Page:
JPMorgan’s woes drive first dip in US bank income in four years

Litigation expenses was main reason for the 4% overall drop – report

JPMorgan’s mounting legal bills have contributed to the first fall in US banks’ net income for more than four years. Photograph: Getty Images

JPMorgan's mounting legal bills have contributed to the first fall in US banks' net income for more than four years, according to a report released by the Federal Deposit Insurance Corporation yesterday.

FDIC-insured banks reported net income of $36 billion in the third quarter – $1.5 billion less than a year ago. And the first year-on-year fall since the second quarter of 2009.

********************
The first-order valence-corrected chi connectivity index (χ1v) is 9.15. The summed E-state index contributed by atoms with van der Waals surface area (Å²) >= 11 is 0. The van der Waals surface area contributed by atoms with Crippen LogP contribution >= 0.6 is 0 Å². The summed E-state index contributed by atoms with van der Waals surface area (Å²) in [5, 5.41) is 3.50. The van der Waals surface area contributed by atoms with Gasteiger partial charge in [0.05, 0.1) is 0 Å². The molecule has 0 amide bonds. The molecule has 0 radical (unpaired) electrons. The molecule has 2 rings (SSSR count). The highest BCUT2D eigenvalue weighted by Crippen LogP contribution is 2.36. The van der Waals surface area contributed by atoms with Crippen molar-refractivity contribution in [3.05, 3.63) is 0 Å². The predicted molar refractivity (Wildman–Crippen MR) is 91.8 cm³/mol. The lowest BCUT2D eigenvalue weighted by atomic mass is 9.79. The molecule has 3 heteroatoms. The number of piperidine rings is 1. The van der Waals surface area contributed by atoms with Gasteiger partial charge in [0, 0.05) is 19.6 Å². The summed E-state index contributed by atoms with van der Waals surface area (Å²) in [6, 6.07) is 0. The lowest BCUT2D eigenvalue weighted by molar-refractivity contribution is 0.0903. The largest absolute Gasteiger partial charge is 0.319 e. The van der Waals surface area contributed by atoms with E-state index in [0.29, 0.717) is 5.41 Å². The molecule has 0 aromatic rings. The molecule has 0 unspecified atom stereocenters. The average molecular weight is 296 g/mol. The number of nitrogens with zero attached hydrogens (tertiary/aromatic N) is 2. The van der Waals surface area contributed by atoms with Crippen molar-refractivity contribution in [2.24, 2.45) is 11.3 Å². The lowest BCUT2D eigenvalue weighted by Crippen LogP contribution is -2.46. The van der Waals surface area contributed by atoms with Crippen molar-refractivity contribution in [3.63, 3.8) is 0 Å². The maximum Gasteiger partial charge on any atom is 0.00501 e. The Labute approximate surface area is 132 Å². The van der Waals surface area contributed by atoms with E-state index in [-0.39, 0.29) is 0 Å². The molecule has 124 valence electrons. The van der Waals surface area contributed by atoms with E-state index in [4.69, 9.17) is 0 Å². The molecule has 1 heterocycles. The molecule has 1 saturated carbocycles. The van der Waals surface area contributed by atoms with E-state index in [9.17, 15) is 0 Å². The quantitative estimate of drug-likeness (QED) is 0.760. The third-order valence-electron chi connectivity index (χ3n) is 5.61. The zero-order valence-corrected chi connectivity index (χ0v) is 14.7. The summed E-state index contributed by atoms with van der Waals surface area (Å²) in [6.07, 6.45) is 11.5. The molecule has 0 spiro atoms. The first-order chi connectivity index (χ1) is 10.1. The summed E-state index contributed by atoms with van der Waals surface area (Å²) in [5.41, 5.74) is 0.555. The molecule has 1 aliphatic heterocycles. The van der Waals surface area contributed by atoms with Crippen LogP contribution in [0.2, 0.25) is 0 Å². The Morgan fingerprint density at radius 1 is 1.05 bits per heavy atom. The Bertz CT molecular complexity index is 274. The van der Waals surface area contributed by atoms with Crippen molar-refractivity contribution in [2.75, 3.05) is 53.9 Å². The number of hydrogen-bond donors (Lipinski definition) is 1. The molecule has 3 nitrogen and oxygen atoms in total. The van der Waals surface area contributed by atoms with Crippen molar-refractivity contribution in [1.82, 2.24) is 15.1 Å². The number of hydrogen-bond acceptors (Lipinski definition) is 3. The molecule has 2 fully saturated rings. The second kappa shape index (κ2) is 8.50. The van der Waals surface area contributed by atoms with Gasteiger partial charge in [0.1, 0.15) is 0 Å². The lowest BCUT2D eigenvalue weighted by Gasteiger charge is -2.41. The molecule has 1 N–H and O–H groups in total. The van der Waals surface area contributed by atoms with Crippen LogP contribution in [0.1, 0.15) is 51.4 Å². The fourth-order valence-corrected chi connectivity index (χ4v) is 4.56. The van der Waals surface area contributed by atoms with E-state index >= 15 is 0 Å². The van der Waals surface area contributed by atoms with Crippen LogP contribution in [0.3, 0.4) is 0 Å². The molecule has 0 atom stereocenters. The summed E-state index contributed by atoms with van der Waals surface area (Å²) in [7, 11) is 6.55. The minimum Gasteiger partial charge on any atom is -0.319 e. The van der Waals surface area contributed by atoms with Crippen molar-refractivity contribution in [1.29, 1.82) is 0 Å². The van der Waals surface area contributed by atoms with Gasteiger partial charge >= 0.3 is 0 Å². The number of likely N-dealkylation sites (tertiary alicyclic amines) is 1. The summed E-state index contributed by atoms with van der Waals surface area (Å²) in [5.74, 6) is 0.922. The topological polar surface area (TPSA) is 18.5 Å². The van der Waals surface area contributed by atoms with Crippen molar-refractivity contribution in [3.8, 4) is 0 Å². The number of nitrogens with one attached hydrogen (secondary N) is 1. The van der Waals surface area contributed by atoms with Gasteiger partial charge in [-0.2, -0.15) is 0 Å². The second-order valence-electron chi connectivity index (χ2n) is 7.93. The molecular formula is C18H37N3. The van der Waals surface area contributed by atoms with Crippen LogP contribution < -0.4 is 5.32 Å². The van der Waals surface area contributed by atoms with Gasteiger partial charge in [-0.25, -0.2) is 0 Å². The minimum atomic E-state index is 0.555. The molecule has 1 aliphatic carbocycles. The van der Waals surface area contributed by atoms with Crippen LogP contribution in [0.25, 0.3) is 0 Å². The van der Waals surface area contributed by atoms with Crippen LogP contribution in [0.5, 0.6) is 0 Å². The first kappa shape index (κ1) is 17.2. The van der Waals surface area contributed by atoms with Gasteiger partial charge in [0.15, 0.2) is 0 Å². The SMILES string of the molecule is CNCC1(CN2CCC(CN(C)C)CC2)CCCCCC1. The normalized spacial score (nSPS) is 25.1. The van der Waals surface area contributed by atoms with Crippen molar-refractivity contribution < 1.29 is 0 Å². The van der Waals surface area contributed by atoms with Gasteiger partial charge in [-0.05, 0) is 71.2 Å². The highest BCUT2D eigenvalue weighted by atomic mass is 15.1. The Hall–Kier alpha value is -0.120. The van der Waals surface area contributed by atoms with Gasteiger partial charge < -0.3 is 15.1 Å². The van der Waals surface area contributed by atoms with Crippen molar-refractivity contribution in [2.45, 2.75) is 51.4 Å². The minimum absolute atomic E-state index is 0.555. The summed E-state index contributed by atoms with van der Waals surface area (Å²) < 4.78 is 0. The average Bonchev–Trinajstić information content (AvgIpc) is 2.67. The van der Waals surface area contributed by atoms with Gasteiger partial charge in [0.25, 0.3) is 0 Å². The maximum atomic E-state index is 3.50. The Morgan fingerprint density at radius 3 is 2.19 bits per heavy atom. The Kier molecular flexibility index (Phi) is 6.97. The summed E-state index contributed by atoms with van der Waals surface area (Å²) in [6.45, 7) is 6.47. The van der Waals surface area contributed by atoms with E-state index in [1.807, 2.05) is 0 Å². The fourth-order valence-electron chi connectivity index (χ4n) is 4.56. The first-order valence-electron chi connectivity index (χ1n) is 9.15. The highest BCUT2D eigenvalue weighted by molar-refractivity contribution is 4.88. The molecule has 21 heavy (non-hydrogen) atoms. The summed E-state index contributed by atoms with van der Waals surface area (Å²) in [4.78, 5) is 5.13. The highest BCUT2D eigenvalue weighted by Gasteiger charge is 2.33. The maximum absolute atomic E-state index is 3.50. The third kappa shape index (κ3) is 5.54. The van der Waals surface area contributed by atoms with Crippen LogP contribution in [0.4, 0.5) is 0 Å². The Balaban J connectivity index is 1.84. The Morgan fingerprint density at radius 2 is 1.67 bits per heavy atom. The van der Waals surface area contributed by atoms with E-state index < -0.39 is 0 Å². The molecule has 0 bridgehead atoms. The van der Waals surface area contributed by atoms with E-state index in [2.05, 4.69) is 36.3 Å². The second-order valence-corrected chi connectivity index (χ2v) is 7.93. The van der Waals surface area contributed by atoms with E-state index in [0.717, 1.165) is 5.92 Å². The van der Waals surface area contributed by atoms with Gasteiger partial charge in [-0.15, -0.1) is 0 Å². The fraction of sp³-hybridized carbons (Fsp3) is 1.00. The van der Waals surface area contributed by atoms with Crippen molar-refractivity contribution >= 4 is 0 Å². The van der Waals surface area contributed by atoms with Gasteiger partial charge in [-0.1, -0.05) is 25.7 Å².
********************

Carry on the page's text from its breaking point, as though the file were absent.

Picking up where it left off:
Half of the 6,891 institutions insured by the FDIC reported earnings growth over the past year, while the other half reported falls. But the FDIC said JPMorgan’s litigation expenses were the big reason for the 4 per cent overall drop and, without these costs, the upward trend in bank earnings would have continued.

Legal costs are expected to have less impact on future net income, as JPMorgan and other US banks settle various cases. In October, JPMorgan reported its first loss since 2004 because of a $7.2 billion litigation hit from investigations into mis-selling mortgage-backed securities and other regulatory deals.


This month, the bank agreed to pay $13 billion in a mortgage securities settlement with the US Department of Justice. – Copyright The Financial Times Limited 2013